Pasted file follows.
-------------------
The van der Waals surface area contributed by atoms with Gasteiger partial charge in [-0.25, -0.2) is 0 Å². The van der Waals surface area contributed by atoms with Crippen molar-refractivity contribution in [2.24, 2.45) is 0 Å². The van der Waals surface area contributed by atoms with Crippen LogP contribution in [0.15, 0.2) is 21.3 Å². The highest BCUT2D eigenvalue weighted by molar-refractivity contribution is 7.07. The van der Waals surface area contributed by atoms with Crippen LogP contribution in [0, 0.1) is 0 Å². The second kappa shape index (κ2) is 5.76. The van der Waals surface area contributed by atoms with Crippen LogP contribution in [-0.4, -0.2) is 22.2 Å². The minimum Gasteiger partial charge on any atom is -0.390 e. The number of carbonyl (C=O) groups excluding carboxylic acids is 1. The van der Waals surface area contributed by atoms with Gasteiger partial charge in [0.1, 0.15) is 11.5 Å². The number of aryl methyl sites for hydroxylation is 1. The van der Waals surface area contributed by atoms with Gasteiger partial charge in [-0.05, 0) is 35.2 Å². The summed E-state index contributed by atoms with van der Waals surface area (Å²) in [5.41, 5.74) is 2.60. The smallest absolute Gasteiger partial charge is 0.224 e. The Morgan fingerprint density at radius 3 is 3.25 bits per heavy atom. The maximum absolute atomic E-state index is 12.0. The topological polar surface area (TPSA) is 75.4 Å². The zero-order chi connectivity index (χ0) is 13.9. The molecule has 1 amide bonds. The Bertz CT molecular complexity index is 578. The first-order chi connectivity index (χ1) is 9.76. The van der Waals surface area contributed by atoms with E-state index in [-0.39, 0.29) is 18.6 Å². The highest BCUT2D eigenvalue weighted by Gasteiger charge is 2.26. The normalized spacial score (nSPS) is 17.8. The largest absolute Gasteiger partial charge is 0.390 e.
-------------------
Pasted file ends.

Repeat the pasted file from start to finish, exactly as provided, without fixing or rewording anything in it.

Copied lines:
The van der Waals surface area contributed by atoms with Gasteiger partial charge in [-0.25, -0.2) is 0 Å². The van der Waals surface area contributed by atoms with Crippen molar-refractivity contribution in [2.24, 2.45) is 0 Å². The van der Waals surface area contributed by atoms with Crippen LogP contribution in [0.15, 0.2) is 21.3 Å². The highest BCUT2D eigenvalue weighted by molar-refractivity contribution is 7.07. The van der Waals surface area contributed by atoms with Crippen LogP contribution in [0, 0.1) is 0 Å². The second kappa shape index (κ2) is 5.76. The van der Waals surface area contributed by atoms with Crippen LogP contribution in [-0.4, -0.2) is 22.2 Å². The minimum Gasteiger partial charge on any atom is -0.390 e. The number of carbonyl (C=O) groups excluding carboxylic acids is 1. The van der Waals surface area contributed by atoms with Gasteiger partial charge in [0.1, 0.15) is 11.5 Å². The number of aryl methyl sites for hydroxylation is 1. The van der Waals surface area contributed by atoms with Gasteiger partial charge in [-0.05, 0) is 35.2 Å². The summed E-state index contributed by atoms with van der Waals surface area (Å²) in [5.41, 5.74) is 2.60. The smallest absolute Gasteiger partial charge is 0.224 e. The Morgan fingerprint density at radius 3 is 3.25 bits per heavy atom. The maximum absolute atomic E-state index is 12.0. The topological polar surface area (TPSA) is 75.4 Å². The zero-order chi connectivity index (χ0) is 13.9. The molecule has 1 amide bonds. The Bertz CT molecular complexity index is 578. The first-order chi connectivity index (χ1) is 9.76. The van der Waals surface area contributed by atoms with E-state index in [-0.39, 0.29) is 18.6 Å². The highest BCUT2D eigenvalue weighted by Gasteiger charge is 2.26. The normalized spacial score (nSPS) is 17.8. The largest absolute Gasteiger partial charge is 0.390 e.